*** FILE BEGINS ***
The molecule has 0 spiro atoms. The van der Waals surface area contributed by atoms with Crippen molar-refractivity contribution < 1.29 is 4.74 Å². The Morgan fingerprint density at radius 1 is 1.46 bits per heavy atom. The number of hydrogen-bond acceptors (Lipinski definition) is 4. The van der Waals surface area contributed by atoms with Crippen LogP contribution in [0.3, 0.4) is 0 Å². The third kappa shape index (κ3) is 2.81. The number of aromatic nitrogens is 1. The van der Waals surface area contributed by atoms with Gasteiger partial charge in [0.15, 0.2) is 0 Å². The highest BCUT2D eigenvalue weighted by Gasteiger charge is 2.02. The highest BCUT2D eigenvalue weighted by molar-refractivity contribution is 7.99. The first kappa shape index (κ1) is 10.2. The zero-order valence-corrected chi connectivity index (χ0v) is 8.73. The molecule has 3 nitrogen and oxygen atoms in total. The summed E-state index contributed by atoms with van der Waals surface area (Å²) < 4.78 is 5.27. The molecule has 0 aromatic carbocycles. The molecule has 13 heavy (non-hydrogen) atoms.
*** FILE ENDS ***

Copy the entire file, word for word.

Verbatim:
The molecule has 0 spiro atoms. The van der Waals surface area contributed by atoms with Crippen molar-refractivity contribution < 1.29 is 4.74 Å². The Morgan fingerprint density at radius 1 is 1.46 bits per heavy atom. The number of hydrogen-bond acceptors (Lipinski definition) is 4. The van der Waals surface area contributed by atoms with Crippen LogP contribution in [0.3, 0.4) is 0 Å². The third kappa shape index (κ3) is 2.81. The number of aromatic nitrogens is 1. The van der Waals surface area contributed by atoms with Gasteiger partial charge in [0.15, 0.2) is 0 Å². The highest BCUT2D eigenvalue weighted by Gasteiger charge is 2.02. The highest BCUT2D eigenvalue weighted by molar-refractivity contribution is 7.99. The first kappa shape index (κ1) is 10.2. The zero-order valence-corrected chi connectivity index (χ0v) is 8.73. The molecule has 3 nitrogen and oxygen atoms in total. The summed E-state index contributed by atoms with van der Waals surface area (Å²) < 4.78 is 5.27. The molecule has 0 aromatic carbocycles. The molecule has 13 heavy (non-hydrogen) atoms.